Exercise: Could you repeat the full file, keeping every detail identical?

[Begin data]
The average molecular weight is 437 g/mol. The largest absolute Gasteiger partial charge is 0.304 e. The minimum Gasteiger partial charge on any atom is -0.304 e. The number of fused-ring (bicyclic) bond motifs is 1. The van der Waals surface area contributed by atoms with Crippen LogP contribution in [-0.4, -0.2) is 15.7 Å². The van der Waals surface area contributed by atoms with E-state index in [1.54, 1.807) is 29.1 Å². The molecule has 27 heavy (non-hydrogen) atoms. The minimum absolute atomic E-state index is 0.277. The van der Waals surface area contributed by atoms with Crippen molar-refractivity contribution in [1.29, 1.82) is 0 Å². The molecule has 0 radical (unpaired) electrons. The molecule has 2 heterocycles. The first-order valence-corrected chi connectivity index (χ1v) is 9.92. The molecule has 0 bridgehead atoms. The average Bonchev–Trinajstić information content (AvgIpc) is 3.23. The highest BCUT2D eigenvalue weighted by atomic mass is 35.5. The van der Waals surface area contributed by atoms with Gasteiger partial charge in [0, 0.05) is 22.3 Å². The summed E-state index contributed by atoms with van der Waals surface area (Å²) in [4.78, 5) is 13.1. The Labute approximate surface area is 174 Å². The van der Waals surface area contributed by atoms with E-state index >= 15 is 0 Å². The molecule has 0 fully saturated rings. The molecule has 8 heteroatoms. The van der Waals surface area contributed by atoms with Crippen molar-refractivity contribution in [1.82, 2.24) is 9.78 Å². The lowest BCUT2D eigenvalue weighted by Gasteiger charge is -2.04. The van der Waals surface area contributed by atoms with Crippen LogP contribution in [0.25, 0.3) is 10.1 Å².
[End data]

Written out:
The average molecular weight is 437 g/mol. The largest absolute Gasteiger partial charge is 0.304 e. The minimum Gasteiger partial charge on any atom is -0.304 e. The number of fused-ring (bicyclic) bond motifs is 1. The van der Waals surface area contributed by atoms with Crippen LogP contribution in [-0.4, -0.2) is 15.7 Å². The van der Waals surface area contributed by atoms with E-state index in [1.54, 1.807) is 29.1 Å². The molecule has 27 heavy (non-hydrogen) atoms. The minimum absolute atomic E-state index is 0.277. The van der Waals surface area contributed by atoms with Crippen molar-refractivity contribution in [1.29, 1.82) is 0 Å². The molecule has 0 radical (unpaired) electrons. The molecule has 2 heterocycles. The first-order valence-corrected chi connectivity index (χ1v) is 9.92. The molecule has 0 bridgehead atoms. The average Bonchev–Trinajstić information content (AvgIpc) is 3.23. The highest BCUT2D eigenvalue weighted by atomic mass is 35.5. The van der Waals surface area contributed by atoms with Gasteiger partial charge in [0, 0.05) is 22.3 Å². The summed E-state index contributed by atoms with van der Waals surface area (Å²) in [4.78, 5) is 13.1. The Labute approximate surface area is 174 Å². The van der Waals surface area contributed by atoms with E-state index >= 15 is 0 Å². The molecule has 0 fully saturated rings. The molecule has 8 heteroatoms. The van der Waals surface area contributed by atoms with Crippen molar-refractivity contribution in [1.82, 2.24) is 9.78 Å². The lowest BCUT2D eigenvalue weighted by Gasteiger charge is -2.04. The van der Waals surface area contributed by atoms with Crippen LogP contribution in [0.25, 0.3) is 10.1 Å².